Schizophrenia is a highly heritable disorder, linked to several structural abnormalities of the brain. More specifically, previous findings have suggested that increased gyrification in frontal and temporal regions are implicated in the pathogenesis of schizophrenia.
The current study included participants at high familial risk of schizophrenia who remained well (n = 31), who developed sub-diagnostic symptoms (n = 28) and who developed schizophrenia (n = 9) as well as healthy controls (HC) (n = 16). We first tested whether individuals at high familial risk of schizophrenia carried an increased burden of trait-associated alleles using polygenic risk score analysis. We then assessed the extent to which polygenic risk was associated with gyral folding in the frontal and temporal lobes.
We found that individuals at high familial risk of schizophrenia who developed schizophrenia carried a significantly greater burden of risk-conferring variants for the disorder compared to those at high risk (HR) who developed sub-diagnostic symptoms or remained well and HC. Furthermore, within the HR cohort, there was a significant and positive association between schizophrenia polygenic risk score and bilateral frontal gyrification.
These results suggest that polygenic risk for schizophrenia impacts upon early neurodevelopment to confer greater gyral folding in adulthood and an increased risk of developing the disorder.
Measurements of the electrical conductivity of subglacial water provide a useful complement to measurements of pressure and turbidity. In the summer season, fluctuations of conductivity can be attributed to changes in water transport, water provenance and subglacial residence time. These explanations are unlikely to apply during the winter season because surface melt sources are not active and the subglacial water system is predominantly unconnected. Thus, fluctuations in water conductivity during the winter months seem paradoxical. To introduce a quantitative basis for comprehending such phenomena, we develop an interpretative model of the hydrochemical interaction between a water-filled borehole and a subglacial aquifer. The electrical conductivity of water near the borehole–aquifer contact is affected not only by diffusion but also by advective transport of solute between the two reservoirs in response to pressure forcing of the system. Using records of ice strain, water pressure and electrical conductivity from unconnected boreholes in Trapridge Glacier, we demonstrate that changes in borehole geometry caused by ice-strain events provide a plausible mechanism for at least some of the observed fluctuations of electrical conductivity. Conductivity records provide information regarding advective coupling of the borehole–aquifer system that is not available from pressure records alone.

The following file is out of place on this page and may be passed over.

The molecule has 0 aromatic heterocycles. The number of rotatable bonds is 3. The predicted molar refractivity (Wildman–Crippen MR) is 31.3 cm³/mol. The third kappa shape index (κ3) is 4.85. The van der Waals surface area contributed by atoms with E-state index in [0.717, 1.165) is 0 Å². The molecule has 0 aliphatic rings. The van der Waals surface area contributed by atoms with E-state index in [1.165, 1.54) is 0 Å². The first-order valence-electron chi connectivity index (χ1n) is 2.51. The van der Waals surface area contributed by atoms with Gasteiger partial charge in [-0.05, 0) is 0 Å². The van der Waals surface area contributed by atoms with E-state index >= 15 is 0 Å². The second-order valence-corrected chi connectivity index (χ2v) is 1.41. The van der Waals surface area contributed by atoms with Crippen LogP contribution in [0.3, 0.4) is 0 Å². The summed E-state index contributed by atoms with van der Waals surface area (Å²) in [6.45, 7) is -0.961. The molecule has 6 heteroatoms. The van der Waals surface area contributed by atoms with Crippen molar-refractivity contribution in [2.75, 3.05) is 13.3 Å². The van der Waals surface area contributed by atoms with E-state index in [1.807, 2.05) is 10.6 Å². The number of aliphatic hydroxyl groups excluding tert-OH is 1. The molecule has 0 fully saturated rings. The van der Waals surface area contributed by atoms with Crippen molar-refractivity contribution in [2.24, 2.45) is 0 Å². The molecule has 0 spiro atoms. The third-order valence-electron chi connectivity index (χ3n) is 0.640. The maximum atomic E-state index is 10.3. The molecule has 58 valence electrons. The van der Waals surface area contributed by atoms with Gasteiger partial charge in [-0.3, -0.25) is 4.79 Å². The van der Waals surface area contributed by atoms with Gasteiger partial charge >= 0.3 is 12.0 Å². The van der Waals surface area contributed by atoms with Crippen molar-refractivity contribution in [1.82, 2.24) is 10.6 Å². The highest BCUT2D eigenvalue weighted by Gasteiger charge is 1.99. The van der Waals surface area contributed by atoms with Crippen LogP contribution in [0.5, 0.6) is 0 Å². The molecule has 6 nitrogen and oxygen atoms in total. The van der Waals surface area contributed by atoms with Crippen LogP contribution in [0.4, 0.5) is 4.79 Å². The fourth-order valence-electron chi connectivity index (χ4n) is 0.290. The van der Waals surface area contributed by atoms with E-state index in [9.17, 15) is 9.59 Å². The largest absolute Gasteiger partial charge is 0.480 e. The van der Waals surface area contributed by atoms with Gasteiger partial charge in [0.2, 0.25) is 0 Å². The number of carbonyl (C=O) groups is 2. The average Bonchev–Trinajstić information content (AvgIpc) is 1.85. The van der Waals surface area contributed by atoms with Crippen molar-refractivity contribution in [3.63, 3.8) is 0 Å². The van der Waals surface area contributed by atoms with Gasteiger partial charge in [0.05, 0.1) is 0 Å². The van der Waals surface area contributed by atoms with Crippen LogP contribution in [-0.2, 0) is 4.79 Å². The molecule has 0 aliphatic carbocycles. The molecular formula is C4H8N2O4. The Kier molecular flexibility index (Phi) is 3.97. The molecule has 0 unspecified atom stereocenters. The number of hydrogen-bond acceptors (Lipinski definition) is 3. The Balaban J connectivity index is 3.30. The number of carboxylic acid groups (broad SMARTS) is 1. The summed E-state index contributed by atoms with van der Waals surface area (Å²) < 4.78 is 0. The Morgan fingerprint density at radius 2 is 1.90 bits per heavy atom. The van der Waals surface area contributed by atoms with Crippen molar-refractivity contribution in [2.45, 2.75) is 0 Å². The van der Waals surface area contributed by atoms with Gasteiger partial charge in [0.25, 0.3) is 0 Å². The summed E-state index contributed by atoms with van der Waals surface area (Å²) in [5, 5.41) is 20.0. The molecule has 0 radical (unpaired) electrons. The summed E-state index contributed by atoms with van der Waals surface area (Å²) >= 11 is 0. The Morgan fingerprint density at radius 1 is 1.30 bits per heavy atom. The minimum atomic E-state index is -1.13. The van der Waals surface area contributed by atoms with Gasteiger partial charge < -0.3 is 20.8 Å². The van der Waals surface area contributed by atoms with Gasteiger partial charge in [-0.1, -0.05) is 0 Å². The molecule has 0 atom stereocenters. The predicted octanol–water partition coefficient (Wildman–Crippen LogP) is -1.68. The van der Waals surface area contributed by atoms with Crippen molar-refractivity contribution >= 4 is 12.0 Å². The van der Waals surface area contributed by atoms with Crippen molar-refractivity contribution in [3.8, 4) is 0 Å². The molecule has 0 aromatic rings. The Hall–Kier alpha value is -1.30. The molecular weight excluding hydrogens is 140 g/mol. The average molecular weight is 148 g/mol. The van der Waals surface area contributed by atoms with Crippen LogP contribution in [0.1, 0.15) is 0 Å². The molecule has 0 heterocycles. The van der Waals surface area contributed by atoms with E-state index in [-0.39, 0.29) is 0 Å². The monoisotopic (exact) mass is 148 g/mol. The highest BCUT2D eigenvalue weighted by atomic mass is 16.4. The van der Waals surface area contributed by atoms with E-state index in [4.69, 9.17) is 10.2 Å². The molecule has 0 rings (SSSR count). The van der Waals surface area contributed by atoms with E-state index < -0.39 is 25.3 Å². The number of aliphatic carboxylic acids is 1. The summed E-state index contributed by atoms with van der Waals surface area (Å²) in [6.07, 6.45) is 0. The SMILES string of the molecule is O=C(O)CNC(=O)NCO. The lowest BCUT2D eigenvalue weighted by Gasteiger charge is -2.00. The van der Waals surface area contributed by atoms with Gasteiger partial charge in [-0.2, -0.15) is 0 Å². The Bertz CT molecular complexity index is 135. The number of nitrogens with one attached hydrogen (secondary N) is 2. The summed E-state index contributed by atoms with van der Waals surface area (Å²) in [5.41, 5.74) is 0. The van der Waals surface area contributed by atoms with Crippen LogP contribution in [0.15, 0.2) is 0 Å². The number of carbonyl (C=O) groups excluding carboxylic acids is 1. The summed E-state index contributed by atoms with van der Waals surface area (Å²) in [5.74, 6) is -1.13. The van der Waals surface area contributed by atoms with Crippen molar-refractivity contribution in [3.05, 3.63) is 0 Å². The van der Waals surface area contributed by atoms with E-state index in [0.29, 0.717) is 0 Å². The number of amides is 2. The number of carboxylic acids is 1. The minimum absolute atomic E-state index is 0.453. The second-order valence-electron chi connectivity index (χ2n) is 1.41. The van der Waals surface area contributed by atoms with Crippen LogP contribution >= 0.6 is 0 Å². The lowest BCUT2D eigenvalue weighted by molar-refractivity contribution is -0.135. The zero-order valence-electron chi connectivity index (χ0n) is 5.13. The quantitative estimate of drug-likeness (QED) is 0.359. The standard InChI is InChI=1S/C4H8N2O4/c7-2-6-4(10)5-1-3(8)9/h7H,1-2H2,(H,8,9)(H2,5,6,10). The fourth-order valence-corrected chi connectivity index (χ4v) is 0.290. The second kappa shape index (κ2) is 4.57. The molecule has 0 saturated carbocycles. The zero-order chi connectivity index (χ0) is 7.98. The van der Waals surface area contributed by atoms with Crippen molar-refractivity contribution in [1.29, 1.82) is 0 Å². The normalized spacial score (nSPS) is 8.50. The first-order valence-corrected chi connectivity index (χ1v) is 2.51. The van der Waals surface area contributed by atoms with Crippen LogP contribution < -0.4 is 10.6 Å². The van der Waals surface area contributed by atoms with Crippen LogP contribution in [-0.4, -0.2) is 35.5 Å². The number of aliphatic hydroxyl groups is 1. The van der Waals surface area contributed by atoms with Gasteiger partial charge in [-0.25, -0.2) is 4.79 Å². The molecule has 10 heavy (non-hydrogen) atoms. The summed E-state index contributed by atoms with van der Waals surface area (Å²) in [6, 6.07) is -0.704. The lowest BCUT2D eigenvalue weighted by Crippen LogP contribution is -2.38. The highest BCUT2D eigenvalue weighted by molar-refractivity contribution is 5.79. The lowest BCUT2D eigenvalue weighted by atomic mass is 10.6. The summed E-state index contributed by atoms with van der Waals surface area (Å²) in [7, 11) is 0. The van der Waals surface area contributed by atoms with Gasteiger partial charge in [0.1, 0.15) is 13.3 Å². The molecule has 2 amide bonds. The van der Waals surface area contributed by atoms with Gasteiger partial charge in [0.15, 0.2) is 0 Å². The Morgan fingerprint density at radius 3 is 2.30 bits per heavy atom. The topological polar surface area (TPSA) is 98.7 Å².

The upper 20—30 m of ice-rich permafrost at three sites overridden by the northwest margin of the Laurentide ice sheet in the Tuktoyaktuk Coastlands, western Arctic Canada, comprise massive ice beneath ice-rich diamicton or sandy silt. The diamicton and silt contain (1) truncated ice blocks up to 15 m long, (2) sand lenses and layers, (3) ice veins dipping at 20—30°, (4) ice lenses adjacent and parallel to sedimentary contacts, and (5) ice wedges. The massive ice is interpreted as intrasedimental or buried basal glacier ice, and the diamicton and silt as glacitectonite that has never thawed. Deformation of frozen ground was mainly ductile in character. Deformation was accompanied by sub-marginal erosion of permafrost, which formed an angular unconformity along the top of the massive ice and supplied ice clasts and sand bodies to the overlying glacitectonite. After deformation and erosion ceased, postglacial segregated ice and ice- wedge ice developed within the deformed permafrost.
A range of precision farming technologies are used commercially for variable rate applications of nitrogen (N) for cereals, yet these usually adjust N rates from a pre-set value, rather than predicting economically optimal N requirements on an absolute basis. This paper reports chessboard experiments set up to examine variation in N requirements, and to develop and test systems for its prediction, and to assess its predictability. Results showed very substantial variability in fertiliser N requirements within fields, typically >150 kg ha−1, and large variation in optimal yields, typically >2 t ha−1. Despite this, calculated increases in yield and gross margin with N requirements perfectly matched across fields were surprisingly modest (compared to the uniform average rate). Implications are discussed, including the causes of the large remaining variation in grain yield, after N limitations were removed.